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Gale Catlett

Gale Catlett (born October 31, 1940) was a basketball player and longtime basketball coach for West Virginia University and coach at the University of Cincinnati.[1]


  • Playing career 1
  • Assistant coach 2
  • Head coach 3
  • Head coaching record 4
  • References 5
  • External links 6

Playing career

Born in

  • West Virginia bio (archived from 2001)

External links

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Season Team Overall Conference Standing Postseason
Cincinnati Bearcats (Independent/Metro Conference) (1972–1978)
1972–73 Cincinnati 17-9
1973–74 Cincinnati 19-8 NIT 1st Round
1974–75 Cincinnati 23-6 NCAA 3rd Round
1975–76 Cincinnati 25-6 2-1 2nd NCAA 1st Round
1976–77 Cincinnati 25-5 4-2 2nd NCAA 1st Round
1977–78 Cincinnati 17-10 6-6 4th
Cincinnati: 126-44 12-9
West Virginia Mountaineers (ECAC) (1978–1982)
1978–79 West Virginia 16-12 7-3 2nd
1979–80 West Virginia 15-14 4-6 7th
1980–81 West Virginia 23-10 9-4 3rd NIT Semifinals
1981–82 West Virginia 27-4 13-1 1st NCAA 2nd Round
West Virginia: 81-40 33-14
West Virginia (Atlantic 10) (1982–1995)
1982–83 West Virginia 23-8 10-4 T-1st NCAA 1st Round
1983–84 West Virginia 20-12 9-9 T-4th NCAA 2nd Round
1984–85 West Virginia 20-9 16-2 1st NIT 1st Round
1985–86 West Virginia 22-11 15-3 2nd NCAA 1st Round
1986–87 West Virginia 23-8 15-3 2nd NCAA 1st Round
1987–88 West Virginia 18-14 12-6 3rd
1988–89 West Virginia 26-5 17-1 1st NCAA 2nd Round
1989–90 West Virginia 16-12 11-7 T-3rd
1990–91 West Virginia 17-14 10-8 T-3rd NIT 2nd Round
1991–92 West Virginia 20-12 10-6 3rd NCAA 1st Round
1992–93 West Virginia 17-12 7-7 6th NIT 2nd Round
1993–94 West Virginia 17-12 8-8 3rd NIT 2nd Round
1994–95 West Virginia 13-13 7-9 T-6th
West Virginia: 252-130 147-73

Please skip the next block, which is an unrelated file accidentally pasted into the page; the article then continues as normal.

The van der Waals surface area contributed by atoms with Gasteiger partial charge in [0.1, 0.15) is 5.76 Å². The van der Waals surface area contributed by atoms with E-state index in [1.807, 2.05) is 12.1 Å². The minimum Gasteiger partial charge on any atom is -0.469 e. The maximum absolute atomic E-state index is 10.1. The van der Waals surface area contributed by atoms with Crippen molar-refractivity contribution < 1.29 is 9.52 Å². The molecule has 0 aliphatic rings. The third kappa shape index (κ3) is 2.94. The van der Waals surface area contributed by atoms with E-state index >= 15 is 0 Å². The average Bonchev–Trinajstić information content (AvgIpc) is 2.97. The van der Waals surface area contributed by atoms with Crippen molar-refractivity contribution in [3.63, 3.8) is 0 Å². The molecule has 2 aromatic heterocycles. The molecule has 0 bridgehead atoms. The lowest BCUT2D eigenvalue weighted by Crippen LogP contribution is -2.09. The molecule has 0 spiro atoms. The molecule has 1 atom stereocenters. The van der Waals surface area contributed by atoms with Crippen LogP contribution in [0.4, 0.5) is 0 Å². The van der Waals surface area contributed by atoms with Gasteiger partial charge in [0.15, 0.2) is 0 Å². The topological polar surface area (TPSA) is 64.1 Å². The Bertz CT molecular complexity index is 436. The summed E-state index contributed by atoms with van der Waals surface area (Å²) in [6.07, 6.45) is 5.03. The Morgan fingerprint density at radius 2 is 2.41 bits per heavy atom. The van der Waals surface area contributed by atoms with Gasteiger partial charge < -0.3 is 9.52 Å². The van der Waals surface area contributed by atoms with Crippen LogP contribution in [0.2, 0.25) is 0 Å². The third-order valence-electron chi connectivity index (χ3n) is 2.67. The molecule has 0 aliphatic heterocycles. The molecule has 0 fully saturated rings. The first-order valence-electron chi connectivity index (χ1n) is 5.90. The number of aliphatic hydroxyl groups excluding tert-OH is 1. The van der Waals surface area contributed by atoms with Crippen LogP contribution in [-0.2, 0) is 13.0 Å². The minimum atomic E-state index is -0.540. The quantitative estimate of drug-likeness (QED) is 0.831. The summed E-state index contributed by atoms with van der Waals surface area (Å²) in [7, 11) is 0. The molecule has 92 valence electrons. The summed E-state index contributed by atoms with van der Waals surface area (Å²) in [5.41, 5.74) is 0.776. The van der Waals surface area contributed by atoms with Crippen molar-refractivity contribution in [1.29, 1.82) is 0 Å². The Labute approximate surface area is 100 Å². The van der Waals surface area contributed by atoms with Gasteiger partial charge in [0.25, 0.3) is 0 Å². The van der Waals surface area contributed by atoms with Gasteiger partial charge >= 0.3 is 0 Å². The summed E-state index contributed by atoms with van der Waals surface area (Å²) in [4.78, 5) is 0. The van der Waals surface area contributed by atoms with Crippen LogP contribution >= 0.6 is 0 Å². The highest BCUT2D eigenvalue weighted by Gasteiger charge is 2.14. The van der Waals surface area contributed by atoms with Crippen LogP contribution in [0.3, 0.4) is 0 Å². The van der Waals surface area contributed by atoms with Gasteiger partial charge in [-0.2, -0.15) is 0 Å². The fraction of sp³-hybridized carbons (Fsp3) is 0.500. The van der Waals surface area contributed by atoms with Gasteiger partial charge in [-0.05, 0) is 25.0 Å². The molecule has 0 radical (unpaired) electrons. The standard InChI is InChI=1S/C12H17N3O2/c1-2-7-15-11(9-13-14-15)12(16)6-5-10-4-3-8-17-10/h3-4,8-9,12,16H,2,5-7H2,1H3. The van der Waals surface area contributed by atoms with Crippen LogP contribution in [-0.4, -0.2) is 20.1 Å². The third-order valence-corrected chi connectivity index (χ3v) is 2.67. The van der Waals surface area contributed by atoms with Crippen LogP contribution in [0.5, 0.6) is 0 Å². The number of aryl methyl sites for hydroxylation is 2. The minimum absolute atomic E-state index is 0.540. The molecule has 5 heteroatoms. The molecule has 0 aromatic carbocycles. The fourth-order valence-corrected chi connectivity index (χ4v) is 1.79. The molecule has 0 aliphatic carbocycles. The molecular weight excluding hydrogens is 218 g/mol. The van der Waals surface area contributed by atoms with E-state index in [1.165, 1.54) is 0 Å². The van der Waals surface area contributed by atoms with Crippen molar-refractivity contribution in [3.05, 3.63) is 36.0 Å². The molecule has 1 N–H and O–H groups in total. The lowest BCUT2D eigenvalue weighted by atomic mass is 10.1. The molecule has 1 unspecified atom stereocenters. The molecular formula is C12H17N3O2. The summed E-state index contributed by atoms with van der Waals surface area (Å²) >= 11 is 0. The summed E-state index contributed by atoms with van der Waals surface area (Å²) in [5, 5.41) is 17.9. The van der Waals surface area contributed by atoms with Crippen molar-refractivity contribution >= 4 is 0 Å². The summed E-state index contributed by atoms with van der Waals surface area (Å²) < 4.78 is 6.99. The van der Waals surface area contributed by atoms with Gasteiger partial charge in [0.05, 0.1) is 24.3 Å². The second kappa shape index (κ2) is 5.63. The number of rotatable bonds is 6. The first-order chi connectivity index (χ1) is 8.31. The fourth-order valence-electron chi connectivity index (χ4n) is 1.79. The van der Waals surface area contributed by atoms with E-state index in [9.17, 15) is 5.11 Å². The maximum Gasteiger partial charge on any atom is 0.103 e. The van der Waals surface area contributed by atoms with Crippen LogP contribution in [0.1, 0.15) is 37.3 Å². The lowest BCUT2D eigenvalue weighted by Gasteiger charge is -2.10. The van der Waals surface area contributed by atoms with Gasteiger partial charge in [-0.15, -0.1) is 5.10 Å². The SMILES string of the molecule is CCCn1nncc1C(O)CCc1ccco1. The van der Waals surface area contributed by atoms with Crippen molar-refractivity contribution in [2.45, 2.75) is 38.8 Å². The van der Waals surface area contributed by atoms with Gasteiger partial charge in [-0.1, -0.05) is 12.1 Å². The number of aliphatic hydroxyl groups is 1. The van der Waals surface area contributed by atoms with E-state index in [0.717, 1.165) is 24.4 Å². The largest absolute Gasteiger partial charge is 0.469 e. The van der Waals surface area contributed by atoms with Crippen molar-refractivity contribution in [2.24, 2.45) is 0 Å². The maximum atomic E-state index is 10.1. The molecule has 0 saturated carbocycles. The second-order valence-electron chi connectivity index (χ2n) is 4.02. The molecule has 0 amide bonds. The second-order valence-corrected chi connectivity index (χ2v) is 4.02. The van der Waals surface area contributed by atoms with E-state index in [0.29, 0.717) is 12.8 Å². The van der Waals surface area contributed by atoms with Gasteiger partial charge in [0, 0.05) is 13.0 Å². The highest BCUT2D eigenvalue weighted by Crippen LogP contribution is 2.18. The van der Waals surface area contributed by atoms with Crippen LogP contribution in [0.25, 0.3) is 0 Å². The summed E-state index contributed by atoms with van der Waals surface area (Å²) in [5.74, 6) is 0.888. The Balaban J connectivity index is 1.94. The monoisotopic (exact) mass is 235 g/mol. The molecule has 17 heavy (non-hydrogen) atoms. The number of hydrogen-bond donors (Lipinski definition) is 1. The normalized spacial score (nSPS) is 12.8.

West Virginia Mountaineers (Big East) (1996–2003)
1995–96 West Virginia 12-15 7-11 4th
1996–97 West Virginia 21-10 11-7 3rd NIT Quarterfinals
1997–98 West Virginia 24-9 11-7 3rd NCAA Sweet 16
1998–99 West Virginia 10-19 4-14 12th
1999–00 West Virginia 14-14 6-10 8th
2000–01 West Virginia 17-12 8-8 4th (West) NIT 1st Round
2001–02 West Virginia 8-20 1-15 7th (West)
West Virginia: 106-99 48-72
Total: 565-320

      National champion         Postseason invitational champion  
      Conference regular season champion         Conference regular season and conference tournament champion
      Division regular season champion       Division regular season and conference tournament champion
      Conference tournament champion

Head coaching record

In late 2005 he publicly stated that he was considering running in the 2006 Republican primary in order to challenge incumbent Democratic Senator Robert Byrd. He later declined to run.

In 1997, Catlett was nominated as the Big East Coach of the Year, but failed to win as John MacLeod took that honor.[14]

On February 13, 2002, at age 61, Catlett announced his retirement. He had a career college coaching record of 565-320.[13]

In 1978, he took over the head coaching job at West Virginia. During the decade before his arrival, the Mountaineers were 116-121.[12] Over the next 24 seasons, he posted a 439-276 record. Catlett's West Virginia teams won an average of 19 games a season and made eight trips to the NCAA tournament, including a 1998 Sweet 16 appearance.

In six seasons at Cincinnati, Catlett posted a record of 126-44 (a .741 winning percentage).[9] took the Bearcats to three NCAA tournament appearances and one NIT appearance.[10] He left Cincinnati after a 17-10 season and under a cloud after the basketball program was penalized by the NCAA for numerous recruiting violations during his tenure.[11]

In 1972, Catlett was named head coach of University of Cincinnati, succeeding Tay Baker, whose team had gone 17-9 the year before. In Catlett's first season, 1972–73, the Bearcats were also 17-9, and they improved to 19-8 the following year. It was the 1974-75 season that Catlett and the Bearcats reached national prominence. Led by a crop of highly touted recruits including Pat Cummings, Brian Williams, Robert Miller, Mike Jones, Gary Yoder and Steve Collier, the Bearcats were 23-6 and advanced to the NCAA Midwest Regional Finals. By 1975-76, the team won the Metro Conference, posted a 25-6 record and were expected to make a deep run into the tournament, but the Bearcats were upset in the first round on a last-second tip-in by Notre Dame. In 1976-77, the Bearcats were 25-5 and again won the Metro Conference, but they were again ousted in the first round of the NCAA tournament.[7] During the three seasons from 1975-76 through 1977-78, the Bearcats were consistently ranked in the top 20.[8]

Head coach

After he graduated in 1963, he began his coaching career. He started out with assistant coaching jobs at Richmond under head coach Lew Mills, Davidson under Lefty Driesell, Kansas under Ted Owens, and finally Kentucky under legendary coach Adolph Rupp.[6]

Assistant coach


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